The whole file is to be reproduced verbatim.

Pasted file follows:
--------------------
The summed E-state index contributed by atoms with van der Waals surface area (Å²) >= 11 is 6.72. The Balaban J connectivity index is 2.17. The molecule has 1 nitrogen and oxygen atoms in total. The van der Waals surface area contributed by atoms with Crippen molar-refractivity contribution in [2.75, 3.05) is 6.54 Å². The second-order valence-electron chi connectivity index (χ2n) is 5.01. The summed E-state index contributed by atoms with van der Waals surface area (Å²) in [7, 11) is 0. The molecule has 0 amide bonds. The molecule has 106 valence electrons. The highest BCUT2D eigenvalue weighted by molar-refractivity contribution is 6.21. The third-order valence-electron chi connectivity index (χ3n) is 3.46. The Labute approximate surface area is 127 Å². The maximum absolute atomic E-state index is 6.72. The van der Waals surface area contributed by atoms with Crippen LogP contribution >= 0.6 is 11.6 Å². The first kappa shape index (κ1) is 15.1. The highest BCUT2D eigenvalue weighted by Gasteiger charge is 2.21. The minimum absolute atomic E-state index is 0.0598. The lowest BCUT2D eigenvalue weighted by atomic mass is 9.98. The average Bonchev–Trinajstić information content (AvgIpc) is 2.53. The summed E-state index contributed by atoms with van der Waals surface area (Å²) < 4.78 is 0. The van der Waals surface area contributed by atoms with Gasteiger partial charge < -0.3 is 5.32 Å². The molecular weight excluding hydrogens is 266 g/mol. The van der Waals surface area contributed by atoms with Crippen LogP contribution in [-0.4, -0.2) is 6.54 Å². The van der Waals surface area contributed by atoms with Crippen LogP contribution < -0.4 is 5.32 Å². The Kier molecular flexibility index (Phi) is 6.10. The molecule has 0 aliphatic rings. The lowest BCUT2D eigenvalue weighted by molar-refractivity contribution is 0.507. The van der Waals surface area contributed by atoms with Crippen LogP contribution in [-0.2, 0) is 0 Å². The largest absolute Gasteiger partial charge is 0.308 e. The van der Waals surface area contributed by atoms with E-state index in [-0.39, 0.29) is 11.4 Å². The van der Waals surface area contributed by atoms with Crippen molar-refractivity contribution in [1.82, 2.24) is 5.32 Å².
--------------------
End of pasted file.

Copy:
The summed E-state index contributed by atoms with van der Waals surface area (Å²) >= 11 is 6.72. The Balaban J connectivity index is 2.17. The molecule has 1 nitrogen and oxygen atoms in total. The van der Waals surface area contributed by atoms with Crippen molar-refractivity contribution in [2.75, 3.05) is 6.54 Å². The second-order valence-electron chi connectivity index (χ2n) is 5.01. The summed E-state index contributed by atoms with van der Waals surface area (Å²) in [7, 11) is 0. The molecule has 0 amide bonds. The molecule has 106 valence electrons. The highest BCUT2D eigenvalue weighted by molar-refractivity contribution is 6.21. The third-order valence-electron chi connectivity index (χ3n) is 3.46. The Labute approximate surface area is 127 Å². The maximum absolute atomic E-state index is 6.72. The van der Waals surface area contributed by atoms with Crippen LogP contribution >= 0.6 is 11.6 Å². The first kappa shape index (κ1) is 15.1. The highest BCUT2D eigenvalue weighted by Gasteiger charge is 2.21. The minimum absolute atomic E-state index is 0.0598. The lowest BCUT2D eigenvalue weighted by atomic mass is 9.98. The average Bonchev–Trinajstić information content (AvgIpc) is 2.53. The summed E-state index contributed by atoms with van der Waals surface area (Å²) < 4.78 is 0. The van der Waals surface area contributed by atoms with Gasteiger partial charge < -0.3 is 5.32 Å². The molecular weight excluding hydrogens is 266 g/mol. The van der Waals surface area contributed by atoms with Crippen LogP contribution in [-0.4, -0.2) is 6.54 Å². The van der Waals surface area contributed by atoms with Crippen LogP contribution < -0.4 is 5.32 Å². The Kier molecular flexibility index (Phi) is 6.10. The molecule has 0 aliphatic rings. The lowest BCUT2D eigenvalue weighted by molar-refractivity contribution is 0.507. The van der Waals surface area contributed by atoms with Crippen LogP contribution in [-0.2, 0) is 0 Å². The largest absolute Gasteiger partial charge is 0.308 e. The van der Waals surface area contributed by atoms with E-state index in [-0.39, 0.29) is 11.4 Å². The van der Waals surface area contributed by atoms with Crippen molar-refractivity contribution in [1.82, 2.24) is 5.32 Å².